Linoleum Asphalt Mosaics

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Introduction: Linoleum Asphalt Mosaics

About: Making and sharing are my two biggest passions! In total I've published hundreds of tutorials about everything from microcontrollers to knitting. I'm a New York City motorcyclist and unrepentant dog mom. My wo…

Linoleum asphalt mosaics, also called Toynbee Tiles, are artworks permanently embedded in pavement. In this video I'll show you how to construct your own from inexpensive materials. You can get real linoleum (don't use vinyl flooring) for this project by ordering free samples online. By cutting out a mosaic design in the linoleum and sandwiching it between layers of paper, wood glue, and asphalt crack filler, you can affix the mosaic very permanently to an asphalt surface, such as your driveway. You may choose to use a heat gun to make the linoleum easier to cut, or even a laser cutter. The earliest examples of these tiles were found in the 70s and 80s on streets in Philadelphia, all bearing the same (or very similar) message: "Toynbee idea / in Kubrick's 2001 / resurrect dead / on planet Jupiter." They are speculated to have been created by the same person until they began to gain a following. There's an active message board on the topic which shares sightings and other information. If you make one, please share your pictures in the CRAFT Flickr pool!

Thanks to my pal Matt Mechtley for his help on this one. In this video I used this cc-licensed photo by Flickr user mojunk. The music is "Regurgitation Pumping Station" from the World of Goo soundtrack by Kyle Gabler; used with permission.

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    13 Discussions

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    pzh777
    pzh777

    10 years ago on Introduction

    Why cant we use vinyl flooring? is there anything else that can be used?

    0
    r3db0x
    r3db0x

    10 years ago on Introduction

    Has anyone ordered the linoleum samples from the above link? I asked for mine about a month ago and am getting impatient.  Must have tiles...

    0
    bekathwia
    bekathwia

    Reply 10 years ago on Introduction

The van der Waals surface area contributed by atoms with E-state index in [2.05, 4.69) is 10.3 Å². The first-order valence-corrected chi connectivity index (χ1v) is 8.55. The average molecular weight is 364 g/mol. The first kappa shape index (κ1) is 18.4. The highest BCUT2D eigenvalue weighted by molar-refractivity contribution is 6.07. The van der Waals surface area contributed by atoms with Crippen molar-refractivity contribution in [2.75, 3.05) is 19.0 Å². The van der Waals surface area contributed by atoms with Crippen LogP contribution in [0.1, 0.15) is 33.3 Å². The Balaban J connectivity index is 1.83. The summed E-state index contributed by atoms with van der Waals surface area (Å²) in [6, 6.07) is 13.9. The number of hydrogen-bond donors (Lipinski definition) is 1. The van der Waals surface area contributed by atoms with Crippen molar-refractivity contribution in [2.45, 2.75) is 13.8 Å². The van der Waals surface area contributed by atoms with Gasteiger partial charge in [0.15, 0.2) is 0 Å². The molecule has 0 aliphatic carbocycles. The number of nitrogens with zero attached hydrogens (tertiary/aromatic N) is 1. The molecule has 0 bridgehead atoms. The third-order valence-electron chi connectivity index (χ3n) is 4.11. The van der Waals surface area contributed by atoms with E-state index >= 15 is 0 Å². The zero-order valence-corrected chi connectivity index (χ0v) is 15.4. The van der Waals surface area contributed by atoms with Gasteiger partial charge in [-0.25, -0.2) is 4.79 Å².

I remember mine taking a long time to come; they're not really in the regular business of serving end customers, but usually retailers or big companies, so customer service is at a minimum... =]

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    r3db0x
    r3db0x

    Reply 10 years ago on Introduction

    Gotcha.  I know I have the patience of a two-year-old when it comes to stuff like this.

    I'm still debating what I want to say with mine.  I'm tempted to just make a classic TOYNBEE IDEA tile and keep the weirdness going...

    0
    foxjaeger
    foxjaeger

    11 years ago on Introduction

    amazing idea. i can't wait to get my free samples so i can start sending my message _

    0
    Charles IV
    Charles IV

    11 years ago on Introduction

    I spotted one of these in a crosswalk in downtown Baltimore, but instead of the classic paranoid ramblings, it was a little yellow man who looked a wee bit like a skeleton.

    0
    Riffraff3055
    Riffraff3055

    11 years ago on Introduction

    I first read about this in the Anarchist's Cookbook. Great project and superb video.

    0
    bilham
    bilham

    11 years ago on Introduction

    What does the bottom layer of tarpaper do? Won't that affect the permanance of the artwork? Can you put this on a street that has traffic running over it?

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    bekathwia
    bekathwia

    Reply 11 years ago on Introduction

    The bottom layer helps hold the pieces of linoleum from sliding side to side and distorting the mosaic; it doesn't make the pieces come off any more easily. Yes, you can put these on a street with traffic running over it, in fact that's where most of them are. During a really hot summer with constant traffic, a tile can get morphed as the asphalt under it moves around like a very slow-moving liquid.

    0
    PatrickHerd
    PatrickHerd

    11 years ago on Introduction

    Another cool idea from Bekathwia! On chipsealed surfaces you can embed your mosaic directly into the tar on a very hot day. We accidentally dropped some pieces of ceramic tile on the road while constructing the mosaic on our front doorstep... They're still there six years later.

    Our national museum even has a possum fossilised in a similar manner.

    0
    discontinuuity

    That's really cool. Do you peel off the tar paper from the front after the glue dries?

    0
    Erfunden
    Erfunden

    Reply 11 years ago on Introduction

    According to a similar tutorial, posted over at Stencil Revolution, you just let the tar paper wear away on it's own, which gives the tile time to become well affixed.